Showing posts from June, 2017

The Secret Casebook of Simon Feximal

The Secret Casebook of Simon Feximal K.J. Charles, 2015 Premise: Journalist Robert Caldwell has told the world about the exploits of famous ghost hunter Simon Feximal for years, but he has never before revealed how they met, or their true relationship. In the spectrum of works inspired by other works, there is more than enough room for delightful books like this one. You can see from the very premise that something is owed to Holmes and his ilk, but it is not as simple as a Holmes story with a paranormal/LGBT overlay. It turns out to be a love letter to Victorian adventure and occult stories. The book itself is structured as a series of linked short tales. Characters from works of the time come in and out like Easter eggs for the reader, but not being familiar with them doesn't detract anything from the experience. There is a list of references in the back of the book for the curious. As always, this author crafts her characters to feel incredibly accurate to their ti

Mockingbird: I Can Explain and Mockingbird: My Feminist Agenda

Mockingbird: I Can Explain and Mockingbird: My Feminist Agenda Chelsea Cain, Kate Niemczyk, 2016, 2017 Premise: Bobbi Morse is a lot of things. She's a spy, a superhero, a scientist. She's an ex-wife and a SHIELD agent and an Avenger. And she is done taking anybody's shit. Collects Mockingbird #1-5, Mockingbird SHIELD 50th anniversary #1, Mockingbird #6-8, and see below. Like too many people, I only heard about this series when it met its untimely cancellation . I picked up the first trade almost immediately but didn't get a chance to read it until recently. It is a metric ton of fun. A few different aspects contribute to the brilliance of this book. One is the balance of superheroic and mundane. Bobbi's life is punctuated by crazy escapades, but she also deals with annoying medical check-ups and clothing stains and relationship drama. Another is the fun meta-stuff that I love. Tons of little jokes in the background art or the intro pages for each

Stranger at the Wedding

Stranger at the Wedding Barbara Hambly, 1994 Premise: Wizard-in-training Kyra is surprised to receive a letter from her estranged family, even one informing her that her sister is to marry. Her teachers advise her not to go, but the letter crystallizes the premonitions that have been plaguing her - if she doesn't stop the wedding, her sister could die! This is set in the same world as the Windrose books ( The Silent Tower and its sequels) but doesn't involve any of the same characters, except peripherally. It does hinge on the hostile and complicated relationship in that world between "normal" people and those with magical abilities. Kyra left home because her merchant father wanted to rise in society, and having a wizard as a daughter would be a scandal. But being born to magic is an irresistible call, and no matter what else she wanted, Kyra couldn't not learn to use her abilities. She found a local teacher and her parents looked the other way for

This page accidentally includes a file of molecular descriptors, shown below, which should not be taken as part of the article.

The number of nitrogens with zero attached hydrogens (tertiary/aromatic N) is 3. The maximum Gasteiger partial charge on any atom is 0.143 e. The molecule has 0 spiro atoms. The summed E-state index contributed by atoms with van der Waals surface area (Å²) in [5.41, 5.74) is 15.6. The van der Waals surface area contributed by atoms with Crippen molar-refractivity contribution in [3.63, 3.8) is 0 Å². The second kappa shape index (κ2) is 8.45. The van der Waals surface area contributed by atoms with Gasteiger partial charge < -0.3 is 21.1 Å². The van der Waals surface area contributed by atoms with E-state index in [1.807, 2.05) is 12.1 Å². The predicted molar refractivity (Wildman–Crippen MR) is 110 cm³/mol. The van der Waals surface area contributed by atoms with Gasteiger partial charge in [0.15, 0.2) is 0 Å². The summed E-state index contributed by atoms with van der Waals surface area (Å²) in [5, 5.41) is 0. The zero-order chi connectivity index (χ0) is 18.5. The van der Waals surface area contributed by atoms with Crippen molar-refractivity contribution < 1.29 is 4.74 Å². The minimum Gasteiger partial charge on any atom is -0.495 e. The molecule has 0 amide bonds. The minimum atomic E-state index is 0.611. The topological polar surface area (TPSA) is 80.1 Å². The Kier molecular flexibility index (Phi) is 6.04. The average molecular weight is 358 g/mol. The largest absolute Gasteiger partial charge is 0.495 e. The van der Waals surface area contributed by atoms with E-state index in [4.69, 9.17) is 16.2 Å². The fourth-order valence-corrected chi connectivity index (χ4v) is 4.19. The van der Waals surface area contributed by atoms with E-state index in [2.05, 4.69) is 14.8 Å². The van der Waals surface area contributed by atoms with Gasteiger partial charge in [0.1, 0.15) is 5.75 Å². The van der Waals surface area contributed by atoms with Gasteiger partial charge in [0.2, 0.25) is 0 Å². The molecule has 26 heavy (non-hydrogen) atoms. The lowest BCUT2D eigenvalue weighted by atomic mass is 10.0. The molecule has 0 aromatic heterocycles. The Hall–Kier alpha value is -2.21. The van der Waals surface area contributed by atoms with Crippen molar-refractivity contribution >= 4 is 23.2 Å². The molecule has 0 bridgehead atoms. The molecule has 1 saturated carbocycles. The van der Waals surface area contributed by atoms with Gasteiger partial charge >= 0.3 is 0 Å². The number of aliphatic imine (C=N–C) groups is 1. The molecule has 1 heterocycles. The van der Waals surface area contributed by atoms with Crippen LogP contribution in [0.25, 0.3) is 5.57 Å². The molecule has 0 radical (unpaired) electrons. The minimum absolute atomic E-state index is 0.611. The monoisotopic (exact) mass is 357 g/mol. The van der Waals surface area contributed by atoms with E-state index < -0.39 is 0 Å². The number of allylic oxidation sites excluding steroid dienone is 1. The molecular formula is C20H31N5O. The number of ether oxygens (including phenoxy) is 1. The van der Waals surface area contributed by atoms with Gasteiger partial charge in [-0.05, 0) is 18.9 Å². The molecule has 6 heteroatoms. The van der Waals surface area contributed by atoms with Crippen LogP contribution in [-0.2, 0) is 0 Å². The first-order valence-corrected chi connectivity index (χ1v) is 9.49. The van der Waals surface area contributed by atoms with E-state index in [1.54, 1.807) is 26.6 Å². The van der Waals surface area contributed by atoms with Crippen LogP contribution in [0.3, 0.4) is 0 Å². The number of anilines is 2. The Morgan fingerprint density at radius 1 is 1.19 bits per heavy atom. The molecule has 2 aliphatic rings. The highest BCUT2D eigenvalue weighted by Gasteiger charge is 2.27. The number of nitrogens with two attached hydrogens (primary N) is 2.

The Kingdom of Gods (Inheritance, Book Three)

The Kingdom of Gods (Inheritance, Book Three) N. K. Jemisin, 2011 Premise: Sequel to The Broken Kingdoms . Time is passing, and the balance of power in the mortal world is affected by the changes in the gods. The power in the gods is changing too, as Sieh finds to his peril. Sieh is one of the more memorable characters from the first two books - the child-trickster, first-born of the Three's many children. Naturally, he starts the first pages of his book telling the reader in no uncertain terms how his book will be different from those that went before. This was a worthy sequel to the first two books, although I wasn't sure that was possible. I liked how much of this book was about consequences. The characters in books one and two made what seemed to be good choices at the time, but when the primary (corrupt) structure falls, is that actually a net positive? For a parallel: if you take away Rome's power, you end the Pax Romana - for good and for ill. Mea